What is Nitric Oxide?
Nitric oxide is a small molecule that is made by the cells lining the pulmonary arteries (vascular endothelium). It acts on the same blood vessels to promote blood vessel relaxation (vasodilation). Since the early 1980’s we have known that patients with Pulmonary Arterial Hypertension have reduced levels of nitric oxide. When nitric oxide is not present or is present at reduced levels, the pulmonary arteries squeeze abnormally (vasoconstrict).
For more than 20 years, nitric oxide has been available for use inside the hospital as an inhaled gas. It has been used in the cardiac catheterization laboratory to test for “vasoreactivity” (ability of the pulmonary artery pressure to fall quickly). We have used the inhaled medication in the intensive care units for patients with severe lung disease. However, the device that delivers the inhaled gas has been large and only available inside the hospital setting.
More recently a company called Bellerophon has developed a device that is able to deliver nitric oxide to patients outside the hospital. This device (called INOpulse) weighs 2.5 lbs and is completely portable. It may be used with a separate oxygen system. The company completed a phase 2 trial that showed that patients with PAH who are using oxygen in addition to inhaled nitric oxide had improved exercise capacity. This has led to a phase 3 trial that is ongoing. In this study, patients 18 to 85 years of age with PAH who are taking at least one background PAH therapy are randomized to either inhaled nitric oxide (via the INOpulse device) or placebo gas (also via the INOpulse device). Exercise capacity is then measured over time. The study lasts 18 weeks.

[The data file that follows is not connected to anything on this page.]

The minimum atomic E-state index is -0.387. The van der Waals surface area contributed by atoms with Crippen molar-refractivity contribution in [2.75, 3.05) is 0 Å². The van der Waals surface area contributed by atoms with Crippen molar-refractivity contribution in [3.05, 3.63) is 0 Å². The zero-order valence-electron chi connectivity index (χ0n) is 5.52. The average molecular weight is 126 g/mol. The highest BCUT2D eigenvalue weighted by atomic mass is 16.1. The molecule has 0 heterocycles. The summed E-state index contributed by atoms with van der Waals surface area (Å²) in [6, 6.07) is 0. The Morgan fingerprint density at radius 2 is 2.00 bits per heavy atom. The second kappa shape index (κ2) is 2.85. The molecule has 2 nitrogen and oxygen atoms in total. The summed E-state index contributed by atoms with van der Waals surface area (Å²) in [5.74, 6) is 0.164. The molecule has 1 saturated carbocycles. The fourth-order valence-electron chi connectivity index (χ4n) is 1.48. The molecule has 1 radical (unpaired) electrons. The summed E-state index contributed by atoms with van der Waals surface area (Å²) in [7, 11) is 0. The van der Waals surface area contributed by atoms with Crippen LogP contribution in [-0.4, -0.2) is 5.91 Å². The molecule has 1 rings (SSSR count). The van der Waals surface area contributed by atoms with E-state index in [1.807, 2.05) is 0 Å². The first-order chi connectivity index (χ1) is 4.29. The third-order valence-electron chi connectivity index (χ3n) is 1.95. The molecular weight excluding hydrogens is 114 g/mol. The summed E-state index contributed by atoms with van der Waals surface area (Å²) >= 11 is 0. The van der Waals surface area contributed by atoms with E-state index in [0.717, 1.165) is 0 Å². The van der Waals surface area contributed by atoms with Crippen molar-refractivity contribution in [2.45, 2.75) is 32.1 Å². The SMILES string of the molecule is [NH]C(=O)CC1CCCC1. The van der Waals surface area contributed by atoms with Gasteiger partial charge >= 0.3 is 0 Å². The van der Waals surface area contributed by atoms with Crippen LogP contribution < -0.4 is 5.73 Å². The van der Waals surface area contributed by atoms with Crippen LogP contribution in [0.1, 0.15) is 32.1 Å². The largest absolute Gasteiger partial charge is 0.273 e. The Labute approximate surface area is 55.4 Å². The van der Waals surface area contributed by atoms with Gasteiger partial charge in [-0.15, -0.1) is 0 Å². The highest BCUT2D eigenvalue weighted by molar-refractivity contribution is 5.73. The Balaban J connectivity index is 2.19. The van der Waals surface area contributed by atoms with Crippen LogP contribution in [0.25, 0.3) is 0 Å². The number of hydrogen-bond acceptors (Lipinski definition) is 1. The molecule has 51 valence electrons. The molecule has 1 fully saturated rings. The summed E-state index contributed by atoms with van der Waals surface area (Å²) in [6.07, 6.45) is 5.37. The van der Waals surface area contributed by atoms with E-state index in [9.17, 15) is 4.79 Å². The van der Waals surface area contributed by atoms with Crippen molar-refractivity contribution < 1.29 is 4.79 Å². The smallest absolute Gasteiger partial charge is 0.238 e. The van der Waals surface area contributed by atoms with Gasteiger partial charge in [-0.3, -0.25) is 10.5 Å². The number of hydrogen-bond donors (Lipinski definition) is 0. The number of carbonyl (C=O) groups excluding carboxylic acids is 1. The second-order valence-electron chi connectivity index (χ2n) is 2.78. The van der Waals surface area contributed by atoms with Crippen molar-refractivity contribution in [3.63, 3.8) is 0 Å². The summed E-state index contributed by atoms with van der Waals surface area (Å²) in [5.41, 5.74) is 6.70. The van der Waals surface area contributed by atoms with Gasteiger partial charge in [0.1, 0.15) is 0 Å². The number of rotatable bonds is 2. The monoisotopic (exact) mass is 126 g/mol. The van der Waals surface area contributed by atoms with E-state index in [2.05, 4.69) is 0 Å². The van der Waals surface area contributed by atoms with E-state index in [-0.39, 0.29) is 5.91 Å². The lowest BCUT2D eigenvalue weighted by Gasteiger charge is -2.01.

Vasodilator or Vasoreactivity Testing in PAH
We currently use nitric oxide during right heart catheterization to determine if patients are “vasoreactive”. Less than 5% of patients will show dramatic improvements in their PAH during short exposures to nitric oxide. The rare patient that shows this dramatic vasoreactivity is generally younger and has idiopathic PAH and not PAH associated with another disease (such as scleroderma). The prognosis for such patients is considered to be very good. The study that is currently ongoing looking at nitric oxide in chronic use is very different than vasoreactivity testing. In contrast to the short duration of exposure during a heart catheterization, the chronic use looks for changes in exercise capacity over 18 weeks not changes in pulmonary artery pressure over 5 minutes. Patients who do not improve during a heart catheterization may still benefit from chronic exposure.